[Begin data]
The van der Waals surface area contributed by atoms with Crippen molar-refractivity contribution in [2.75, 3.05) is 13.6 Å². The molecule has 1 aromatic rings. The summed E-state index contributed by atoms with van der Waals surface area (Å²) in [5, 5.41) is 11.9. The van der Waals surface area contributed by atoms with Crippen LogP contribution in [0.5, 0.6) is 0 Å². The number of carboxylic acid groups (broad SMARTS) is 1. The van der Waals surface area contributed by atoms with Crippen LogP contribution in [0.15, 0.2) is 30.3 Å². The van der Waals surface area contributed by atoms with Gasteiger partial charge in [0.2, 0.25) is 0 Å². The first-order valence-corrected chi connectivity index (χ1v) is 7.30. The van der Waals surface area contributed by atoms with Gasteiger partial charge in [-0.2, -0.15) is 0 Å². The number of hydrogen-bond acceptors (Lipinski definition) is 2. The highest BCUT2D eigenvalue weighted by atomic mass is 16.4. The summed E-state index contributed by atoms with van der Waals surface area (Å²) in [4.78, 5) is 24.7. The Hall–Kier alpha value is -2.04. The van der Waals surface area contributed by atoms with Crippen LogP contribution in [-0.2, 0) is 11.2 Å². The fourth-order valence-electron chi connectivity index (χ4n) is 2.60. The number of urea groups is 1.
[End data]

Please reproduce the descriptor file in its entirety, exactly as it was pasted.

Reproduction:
The van der Waals surface area contributed by atoms with Crippen molar-refractivity contribution in [2.75, 3.05) is 13.6 Å². The molecule has 1 aromatic rings. The summed E-state index contributed by atoms with van der Waals surface area (Å²) in [5, 5.41) is 11.9. The van der Waals surface area contributed by atoms with Crippen LogP contribution in [0.5, 0.6) is 0 Å². The number of carboxylic acid groups (broad SMARTS) is 1. The van der Waals surface area contributed by atoms with Crippen LogP contribution in [0.15, 0.2) is 30.3 Å². The van der Waals surface area contributed by atoms with Gasteiger partial charge in [0.2, 0.25) is 0 Å². The first-order valence-corrected chi connectivity index (χ1v) is 7.30. The van der Waals surface area contributed by atoms with Gasteiger partial charge in [-0.2, -0.15) is 0 Å². The number of hydrogen-bond acceptors (Lipinski definition) is 2. The highest BCUT2D eigenvalue weighted by atomic mass is 16.4. The summed E-state index contributed by atoms with van der Waals surface area (Å²) in [4.78, 5) is 24.7. The Hall–Kier alpha value is -2.04. The van der Waals surface area contributed by atoms with Crippen LogP contribution in [-0.2, 0) is 11.2 Å². The fourth-order valence-electron chi connectivity index (χ4n) is 2.60. The number of urea groups is 1.